We Have Moved, Expanded And Are Now Open
We have moved 592 feet from our former location on Church Street around the corner and “back home” to 592a Washington Street, where our corporate offices and restoration studio have been located since 1983.
“This has a nice ring to it for a few reasons. The business was founded in 1917 and so as we begin our second 100 years of business, our move “home” is perfect for our plans to further enhance and upgrade our personalized services, host more events and provide free parking on site,” said Sturdy Waterman, owner.
(l to r) Jeff Johnson, Nike’s first full-time wage earner; Bill Rodgers, local running legend and four-time winner of the Boston Marathon; Sturdy Waterman, owner of Page Waterman.
The new home for our framing specialists and Fine Art Gallery at 592a Washington Street is set back slightly from the road behind the Century 21 Commonwealth building, directly across the street from the recently opened Smith & Wollensky Steakhouse (formerly Blue Ginger).
“One room is specifically for our custom framing services; another is the new Fine Art Gallery and our restoration work will be performed in a third room,” Sturdy explained. “This new location provides ample free parking with spaces indoors and outdoors where we can add to our list of events which includes the NEXT UP! art contest for high school students, free appraisal events with Bonhams and art exhibitions.”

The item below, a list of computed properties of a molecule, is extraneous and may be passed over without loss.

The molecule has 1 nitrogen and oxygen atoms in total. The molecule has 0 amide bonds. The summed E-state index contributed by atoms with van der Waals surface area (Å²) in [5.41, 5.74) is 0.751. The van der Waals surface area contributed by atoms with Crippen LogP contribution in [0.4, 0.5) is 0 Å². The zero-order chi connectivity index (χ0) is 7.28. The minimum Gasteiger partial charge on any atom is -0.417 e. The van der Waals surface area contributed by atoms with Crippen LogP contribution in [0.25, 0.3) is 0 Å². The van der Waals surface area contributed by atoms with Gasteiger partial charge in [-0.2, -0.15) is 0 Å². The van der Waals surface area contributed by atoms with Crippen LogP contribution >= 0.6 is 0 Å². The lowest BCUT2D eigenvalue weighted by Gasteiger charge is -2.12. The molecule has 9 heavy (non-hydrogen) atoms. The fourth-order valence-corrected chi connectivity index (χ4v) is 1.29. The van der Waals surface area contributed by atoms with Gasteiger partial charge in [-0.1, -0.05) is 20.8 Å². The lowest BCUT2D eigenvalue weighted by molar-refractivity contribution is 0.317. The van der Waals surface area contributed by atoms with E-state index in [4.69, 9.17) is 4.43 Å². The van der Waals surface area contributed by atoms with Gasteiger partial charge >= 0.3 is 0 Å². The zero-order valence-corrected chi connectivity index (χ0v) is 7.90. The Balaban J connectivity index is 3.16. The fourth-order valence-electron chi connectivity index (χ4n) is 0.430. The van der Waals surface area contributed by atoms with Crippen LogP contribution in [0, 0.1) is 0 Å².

592a Washington Street Has A Place In History
592a Was built in 1867 initially as a private home and later became a residence hall called Maple Lodge for Dana Hall School. While preparing it for our move a student’s journal was discovered under floor boards.
Sturdy’s father, Frank, leased the building in 1966 to Jeff Johnson, Nike’s first full-time wage earner and the author of the brand name which is now the world’s largest supplier of athletic shoes and apparel.
Jeff Johnson revisited the site along with local running legend Bill Rodgers as part of the Nike Heritage Tour in 2016, showing current Nike employees important landmarks in Nike’s history.
Sturdy said, “As an avid runner myself, and as someone who appreciates history, I like the idea that we’re opening up this unique location to the community and to be a new center of activity in Wellesley Square.”